An NHS mental health trust is the subject of an unprecedented public inquiry relating to the deaths of 1,500 vulnerable people in its care over a period of two decades. The Essex Mental Health Independent Inquiry is the first such review ever to be held in England. Established by the government in January 2021, its remit is to probe the deaths of patients in the care of Essex Partnership University NHS Foundation Trust (EPUT) and its predecessor trusts between 2000 and 2020.

The inquiry comes after a successful prosecution of the trust by the Health and Safety Executive in 2020, following which the trust was fined £1.5million for failings in the care of 11 patients between 2004 and 2015. The 1,500 deaths being probed by the current inquiry meanwhile involve a mix of inpatients and those who died within three months of being discharged. Most of these deaths relate to patients or former patients of the trust's Linden Centre in Chelmsford. All the patients suffered from mental illnesses of varying severity.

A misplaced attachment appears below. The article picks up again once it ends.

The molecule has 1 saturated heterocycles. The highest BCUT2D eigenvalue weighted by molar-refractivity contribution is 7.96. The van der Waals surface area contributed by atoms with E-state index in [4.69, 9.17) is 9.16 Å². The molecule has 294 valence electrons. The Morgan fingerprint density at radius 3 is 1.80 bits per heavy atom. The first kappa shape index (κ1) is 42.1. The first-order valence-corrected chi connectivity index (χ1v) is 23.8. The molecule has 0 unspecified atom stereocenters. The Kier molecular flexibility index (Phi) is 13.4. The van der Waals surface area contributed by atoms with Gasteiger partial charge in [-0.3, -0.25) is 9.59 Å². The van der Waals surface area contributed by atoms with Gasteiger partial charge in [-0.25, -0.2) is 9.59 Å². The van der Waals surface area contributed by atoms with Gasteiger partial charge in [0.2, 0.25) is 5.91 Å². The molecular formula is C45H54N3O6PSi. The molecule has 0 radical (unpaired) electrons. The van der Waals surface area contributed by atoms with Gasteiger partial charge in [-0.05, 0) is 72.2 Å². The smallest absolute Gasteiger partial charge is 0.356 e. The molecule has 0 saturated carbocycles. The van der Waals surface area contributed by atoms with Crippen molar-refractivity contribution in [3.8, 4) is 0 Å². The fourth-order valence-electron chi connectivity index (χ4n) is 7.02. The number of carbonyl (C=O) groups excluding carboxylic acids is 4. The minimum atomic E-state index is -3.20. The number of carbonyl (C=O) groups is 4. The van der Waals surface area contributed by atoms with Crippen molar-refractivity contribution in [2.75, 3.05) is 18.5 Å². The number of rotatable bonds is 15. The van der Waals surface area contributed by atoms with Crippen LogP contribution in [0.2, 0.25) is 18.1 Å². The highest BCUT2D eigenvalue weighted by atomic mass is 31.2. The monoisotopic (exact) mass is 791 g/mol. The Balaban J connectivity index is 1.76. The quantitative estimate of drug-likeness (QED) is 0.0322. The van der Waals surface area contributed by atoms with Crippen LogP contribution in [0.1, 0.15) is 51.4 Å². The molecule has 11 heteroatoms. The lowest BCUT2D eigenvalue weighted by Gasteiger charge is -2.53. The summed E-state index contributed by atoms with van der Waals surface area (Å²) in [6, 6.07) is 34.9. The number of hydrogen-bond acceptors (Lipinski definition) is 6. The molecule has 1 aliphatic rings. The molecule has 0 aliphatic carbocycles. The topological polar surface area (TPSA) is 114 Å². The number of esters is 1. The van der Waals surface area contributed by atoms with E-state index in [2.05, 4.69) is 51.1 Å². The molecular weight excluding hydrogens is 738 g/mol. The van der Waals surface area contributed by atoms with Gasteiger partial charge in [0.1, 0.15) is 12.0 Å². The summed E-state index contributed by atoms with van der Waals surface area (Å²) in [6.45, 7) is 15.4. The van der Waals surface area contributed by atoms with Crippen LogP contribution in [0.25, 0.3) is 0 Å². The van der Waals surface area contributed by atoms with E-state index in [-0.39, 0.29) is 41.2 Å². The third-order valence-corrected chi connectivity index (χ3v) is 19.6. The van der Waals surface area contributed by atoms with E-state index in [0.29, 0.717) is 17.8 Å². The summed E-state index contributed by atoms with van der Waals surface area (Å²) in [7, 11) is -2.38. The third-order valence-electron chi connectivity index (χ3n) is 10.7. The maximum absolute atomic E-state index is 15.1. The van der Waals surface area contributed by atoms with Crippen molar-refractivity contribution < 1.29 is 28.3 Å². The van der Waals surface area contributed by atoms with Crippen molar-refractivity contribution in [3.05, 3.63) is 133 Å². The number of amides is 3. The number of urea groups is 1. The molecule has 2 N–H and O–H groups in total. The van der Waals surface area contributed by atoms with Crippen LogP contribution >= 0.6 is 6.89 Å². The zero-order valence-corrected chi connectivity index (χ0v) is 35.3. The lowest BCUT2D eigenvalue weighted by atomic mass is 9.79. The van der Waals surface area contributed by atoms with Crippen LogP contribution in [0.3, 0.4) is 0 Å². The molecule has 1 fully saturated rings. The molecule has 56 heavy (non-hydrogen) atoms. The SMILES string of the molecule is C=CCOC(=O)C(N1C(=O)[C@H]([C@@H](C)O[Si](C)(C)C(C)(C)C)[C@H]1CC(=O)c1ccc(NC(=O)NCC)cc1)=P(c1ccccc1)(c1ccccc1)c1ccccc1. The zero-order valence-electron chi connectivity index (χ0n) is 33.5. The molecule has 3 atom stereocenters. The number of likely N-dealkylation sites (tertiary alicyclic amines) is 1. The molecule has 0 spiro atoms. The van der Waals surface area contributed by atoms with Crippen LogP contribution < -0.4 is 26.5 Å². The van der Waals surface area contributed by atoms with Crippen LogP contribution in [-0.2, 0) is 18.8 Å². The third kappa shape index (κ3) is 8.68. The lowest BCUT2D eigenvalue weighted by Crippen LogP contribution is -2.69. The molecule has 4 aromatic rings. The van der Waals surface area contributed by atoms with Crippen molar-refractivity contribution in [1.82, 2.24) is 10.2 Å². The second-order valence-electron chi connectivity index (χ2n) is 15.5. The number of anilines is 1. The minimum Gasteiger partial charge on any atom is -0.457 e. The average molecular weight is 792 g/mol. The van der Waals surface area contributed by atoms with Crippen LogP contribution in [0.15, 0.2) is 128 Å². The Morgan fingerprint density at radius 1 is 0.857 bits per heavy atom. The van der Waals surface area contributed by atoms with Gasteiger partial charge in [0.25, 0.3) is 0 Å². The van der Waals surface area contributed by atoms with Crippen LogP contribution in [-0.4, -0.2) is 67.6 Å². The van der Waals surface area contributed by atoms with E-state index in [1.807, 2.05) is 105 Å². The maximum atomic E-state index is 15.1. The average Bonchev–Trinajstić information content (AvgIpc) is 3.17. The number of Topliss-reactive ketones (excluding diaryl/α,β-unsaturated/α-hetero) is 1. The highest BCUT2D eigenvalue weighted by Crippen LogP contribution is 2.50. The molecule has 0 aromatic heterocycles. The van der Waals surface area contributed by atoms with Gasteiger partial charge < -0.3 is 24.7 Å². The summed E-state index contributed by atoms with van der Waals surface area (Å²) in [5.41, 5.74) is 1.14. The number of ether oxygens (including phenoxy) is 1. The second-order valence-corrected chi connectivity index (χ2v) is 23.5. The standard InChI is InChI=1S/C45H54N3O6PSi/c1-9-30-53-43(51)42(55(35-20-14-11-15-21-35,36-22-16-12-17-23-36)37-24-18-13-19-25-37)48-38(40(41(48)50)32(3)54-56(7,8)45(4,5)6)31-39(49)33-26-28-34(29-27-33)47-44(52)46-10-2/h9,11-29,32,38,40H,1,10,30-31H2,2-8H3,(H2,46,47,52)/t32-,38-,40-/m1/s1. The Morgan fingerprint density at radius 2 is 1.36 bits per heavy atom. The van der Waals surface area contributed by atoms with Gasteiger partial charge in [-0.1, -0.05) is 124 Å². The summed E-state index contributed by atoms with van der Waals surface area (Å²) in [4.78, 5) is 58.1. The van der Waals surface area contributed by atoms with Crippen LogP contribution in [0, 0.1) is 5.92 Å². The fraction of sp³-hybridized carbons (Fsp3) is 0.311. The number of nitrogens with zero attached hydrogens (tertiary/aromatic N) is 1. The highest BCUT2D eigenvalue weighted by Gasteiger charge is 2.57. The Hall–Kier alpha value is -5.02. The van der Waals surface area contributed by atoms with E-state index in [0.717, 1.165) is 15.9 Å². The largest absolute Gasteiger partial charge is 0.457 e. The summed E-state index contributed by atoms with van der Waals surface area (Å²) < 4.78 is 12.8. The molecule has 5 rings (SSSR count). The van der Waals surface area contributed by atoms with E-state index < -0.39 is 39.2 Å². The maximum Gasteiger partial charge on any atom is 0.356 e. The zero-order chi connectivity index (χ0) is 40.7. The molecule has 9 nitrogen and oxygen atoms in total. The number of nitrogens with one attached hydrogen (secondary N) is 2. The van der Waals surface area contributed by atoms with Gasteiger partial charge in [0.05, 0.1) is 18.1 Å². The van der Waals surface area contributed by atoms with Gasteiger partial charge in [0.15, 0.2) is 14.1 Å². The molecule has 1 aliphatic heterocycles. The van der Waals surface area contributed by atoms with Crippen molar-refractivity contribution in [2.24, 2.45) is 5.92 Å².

The inquiry, under the chairwomanship of Dr Geraldine Strathdee, the national clinical director for mental health for NHS England, has so far taken evidence from the families of 14 patients who died. Concerns highlighted so far involve the mental and physical safety of those patients while in the care of the trust, in addition to lack of proper follow-ups or other safeguards for discharged patients. One family has told the inquiry about the tragic case of a patient who was admitted to the Linden Centre over concerns he would harm himself. He was nevertheless left alone in the presence of scissors, razors, shoelaces, and electrical cords. He killed himself shortly thereafter, in the same room where yet another patient had committed suicide just three months earlier.

Other families of deceased patients have been critical of the inquiry however, on the basis that it has been established on a non-statutory footing, meaning that it has no power to compel witnesses to testify. Likewise, those witnesses who agree to give evidence to the inquiry do not do so under oath. Some families are boycotting the proceedings for these reasons and are instead calling for a statutory inquiry with wider-ranging powers and a broader scope of investigation.

For its part, the trust insists that it is cooperating fully with the inquiry. Trust Chief Executive Paul Scott said: "We support the ongoing inquiry and encourage service users, family, carers, and staff to share their experiences with the inquiry team."

The inquiry continues to hear evidence and is expected to conclude later in the year.

Freeths Solicitors - How we can help

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